Are you leading a sedentary lifestyle? You may be if you’re clocking in at least six hours a day in total sit time. Studies say you’re losing seven years of quality life by staying glued to your seat for long periods. Sounds scary? It turns out our parents were right. Don’t be a couch potato, yeah?
Well, we also know it’s not that simple. Some of us have day jobs that require us to stay put at our desks. But since excessive sitting isn’t healthy, you can start breaking away from it now. Consider the following activities that will get your bum off the chair. Difficulty levels go from low to high.
“Creating pockets of moderate activity” can counteract the effects of sitting all day. And one of the examples you can do in the office—without being discovered—is climbing the stairs. It’s good cardio. You don’t even have to leave the building for this. The emergency exit on your floor should do.
Just run up and down the steps. Or you can brisk-walk if you’re wary of getting your clothes soaked in sweat. Also, make sure to set a realistic schedule, say five or 10 minutes, and follow it regularly.
Another moderate activity to try is brisk walking. It counters not only the damages of prolonged sitting but also your creative block.
Squeeze a 30-minute walk into your morning or afternoon. Or distribute across your shift. It’s up to you to maximize your breaks. For example, walk faster when you’re outside to buy a snack.
You can calculate your pace to be sure. To measure speed, you need to get distance/time. The Centers for Disease Control and Prevention define brisk walking as walking at more than 3.5 miles per hour.
Move and stretch
Mobility and stretching drills are another way to move your body. Specifically, why not go for a half-kneeling hip flexor stretch? This exercise targets the front hip, which shortens when you’re sitting. You’ll probably be comfortable doing this if you have an office gym or a similar space designated for physical activities.
Here’s how to do the half-kneeling hip flexor stretch (eight to 10 reps per side) according to Live Strong:
Start with one knee on the ground and the foot of the other leg flat on the ground so that both knees are at 90 degrees. Place both hands on your hips and engage your abs as you squeeze the glute of the knee-down leg. Push the hip forward a couple of inches while you keep the low back from arching. On the last repetition, hold the end position for a 20-second stretch.
Start a push-up routine
For starters, do incline push-ups. These will help strengthen your arms, chest, and core. In turn, you’ll improve your sitting posture while spending moments away from your chair. Find a sturdy object to support you, like a desk, a couch, or even a bed (shout out to the work-from-home crew). Don’t be embarrassed if your teammates see you. They might even get inspired to join you eventually. Also, the more you practice, the higher your chances of achieving full push-ups on the ground.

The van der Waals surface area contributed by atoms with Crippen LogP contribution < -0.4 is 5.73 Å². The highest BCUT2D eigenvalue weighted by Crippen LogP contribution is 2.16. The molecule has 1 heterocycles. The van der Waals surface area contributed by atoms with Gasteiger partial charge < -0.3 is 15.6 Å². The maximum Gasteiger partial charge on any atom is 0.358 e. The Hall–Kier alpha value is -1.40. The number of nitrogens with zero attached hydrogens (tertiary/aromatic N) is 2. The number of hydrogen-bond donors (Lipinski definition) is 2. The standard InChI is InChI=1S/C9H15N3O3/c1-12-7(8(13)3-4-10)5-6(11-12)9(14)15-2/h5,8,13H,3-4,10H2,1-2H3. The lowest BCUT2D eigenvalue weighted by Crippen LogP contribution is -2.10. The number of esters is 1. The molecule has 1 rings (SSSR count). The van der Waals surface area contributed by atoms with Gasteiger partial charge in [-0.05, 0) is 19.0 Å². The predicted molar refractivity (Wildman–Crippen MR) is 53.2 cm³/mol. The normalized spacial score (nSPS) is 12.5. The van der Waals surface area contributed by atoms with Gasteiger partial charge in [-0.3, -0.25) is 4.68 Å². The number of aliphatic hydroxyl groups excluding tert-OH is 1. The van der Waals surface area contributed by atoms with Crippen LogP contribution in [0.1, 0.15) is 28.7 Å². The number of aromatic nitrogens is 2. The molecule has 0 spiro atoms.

Stand up on your commute
Reserve this option for the after-hours. While it sounds like a punishment, there are benefits to gain from it. But first, you should see it as a simple way to undo the effects of excessive sitting. Standing activates all of the muscles you didn’t use as you sat all day. By putting it into perspective, you can then probably discover the joys of standing on your commute home.
Yoga is a total body workout that strengthens the muscles. But it also promotes better body awareness. The longer you do it, the more in tune you become to your physical needs and sensations. This effect can enhance your system which detects when it’s time to detach from your chair.
It’s worth mentioning at this point that moderate activity at work is super important. If you don’t get a respite from all-day sitting, your efforts to exercise outside of the office can be canceled out. So, make sure you’re practicing yoga AND walking, stretching, or standing away from your desk at regular intervals.
Complement brisk walking with a home swim. Both activities burn “about the same amount of calories,” according to this Harvard Health Publishing article. Alternating between the two is advised because of the different benefits they can provide you.
Moreover, unlike gym workouts, recreational swimming brings fewer chances of injury. It is also great at alleviating stress and boosting cardiovascular condition. And then there are health resources that underscore its impact on mood.
Pull off those Pilates moves
You’ve probably seen people doing Pilates. Their movements seem easy, but you’ll feel the work on your muscles and joints during and after the exercises.
It would be rewarding to try this low-impact, flexibility and core strength workout. But remember, keep your in-office body mobile to enjoy all the good things Pilates has to offer.
Commit to High-Intensity Interval Training (HIIT)
A HIIT workout comes with the promise of whipping your body back into shape. So yes, that includes undoing the undesirable effects of prolonged sitting. But the keyword here is intense. It wants results within a short amount of time. And so are you. Since you probably spend most of your waking hours at work, the time commitment for HIIT should be ideal for you.